Pet-food recall: First veterinary case surfaces


The first case of a dog sickened from tainted peanut products has been reported on the West Coast.

Oakland, Ore.

-- The first veterinary case of a dog sickened from tainted peanut products has been reported on the West Coast.

The dog, a 3-year-old mixed breed from Oakland, Ore., developed diarrhea after its owners fed it Happy Tails Multi-Flavored Dog Biscuits, a treat containing peanuts from the Peanut Corp. of America that was included on the Food and Drug Administration's recall list and sold at Albertson's grocery stores.

The dog's Oakland veterinarian, Dr. Paul Gore, referred the case to the state public health veterinarian, Dr. Emilio DeBass.

Two of the three dogs in the household became ill, according to the state veterinarian's office. One tested positive for serogroup B Salmonella, the strain implicated in the current outbreak, as did the package of treats submitted by the pet owners.

The state veterinarian's office says anyone with treats included on the recall list should stop feeding them to pets immediately.

The sickened dog was treated with fluids and antibiotics and is expected to make a full recovery, according to the state veterinarian.

Other pet treats included in the recall are: Carolina Prime Peanut Butter Hooves, Rawhide Bone Peanut Rawhides, Beef Shank Peanut Butter Dog Bones and Rawhide Bone Peanut Butter Rawhides; all varieties of Grreat Choice dog biscuits; Saligs three-count packs of Healthy Hide Deli Wrap 5-inch Peanut Butter Filled Rawhides; SuperValu Happy Tails Multi-Flavored Dog Biscuits and Shoppers Valu multi-flavor dog biscuits.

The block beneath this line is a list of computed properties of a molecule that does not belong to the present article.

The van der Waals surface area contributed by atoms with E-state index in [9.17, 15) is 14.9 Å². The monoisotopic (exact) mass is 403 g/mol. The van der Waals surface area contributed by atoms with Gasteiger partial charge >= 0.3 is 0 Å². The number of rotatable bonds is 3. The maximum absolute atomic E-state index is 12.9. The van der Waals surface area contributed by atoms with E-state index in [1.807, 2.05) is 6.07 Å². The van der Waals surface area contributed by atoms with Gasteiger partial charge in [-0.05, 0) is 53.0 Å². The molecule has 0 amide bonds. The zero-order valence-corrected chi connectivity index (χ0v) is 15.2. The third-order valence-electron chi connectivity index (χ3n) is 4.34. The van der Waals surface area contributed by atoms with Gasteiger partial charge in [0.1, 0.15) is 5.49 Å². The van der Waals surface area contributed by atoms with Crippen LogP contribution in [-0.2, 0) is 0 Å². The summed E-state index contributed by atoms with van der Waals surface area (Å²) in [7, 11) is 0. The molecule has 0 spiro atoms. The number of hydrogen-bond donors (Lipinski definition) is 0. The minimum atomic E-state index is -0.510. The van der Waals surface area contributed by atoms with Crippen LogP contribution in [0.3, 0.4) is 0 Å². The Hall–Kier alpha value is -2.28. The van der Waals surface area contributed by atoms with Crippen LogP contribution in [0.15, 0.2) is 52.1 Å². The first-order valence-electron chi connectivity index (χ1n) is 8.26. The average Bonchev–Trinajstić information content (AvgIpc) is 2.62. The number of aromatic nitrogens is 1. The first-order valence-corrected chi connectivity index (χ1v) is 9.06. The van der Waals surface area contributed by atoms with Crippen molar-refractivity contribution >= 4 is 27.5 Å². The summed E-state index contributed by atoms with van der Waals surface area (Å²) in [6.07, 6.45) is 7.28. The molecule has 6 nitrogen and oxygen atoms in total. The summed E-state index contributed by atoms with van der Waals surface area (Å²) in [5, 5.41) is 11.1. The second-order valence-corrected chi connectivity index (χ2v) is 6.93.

A total of 1,555 products have been recalled in response to the Salmonella typhimurium outbreak at a Blakely, Ga., plant owned by the Peanut Corp. of America (PCA). More than 500 people have been affected by the tainted peanut ingredients distributed by the company, according to the FDA.

PCA shut down the plant, and the FDA is conducting a criminal investigation after discovering that the company shipped products even after receiving positive Salmonella tests on the lot. PCA announced Feb 10 that is also was shutting down operations at one of its subsidiary plants in Plainview, Texas.

Pets with Salmonella infections may be lethargic and have diarrhea or bloody diarrhea, fever and vomiting. Some show signs of decreased appetite, fever and abdominal pain. Well animals can be carriers. Anyone with a pet that consumed a recalled product and has these symptoms, should contact a veterinarian.

Click here for more information on the recall and the FDA investigation.

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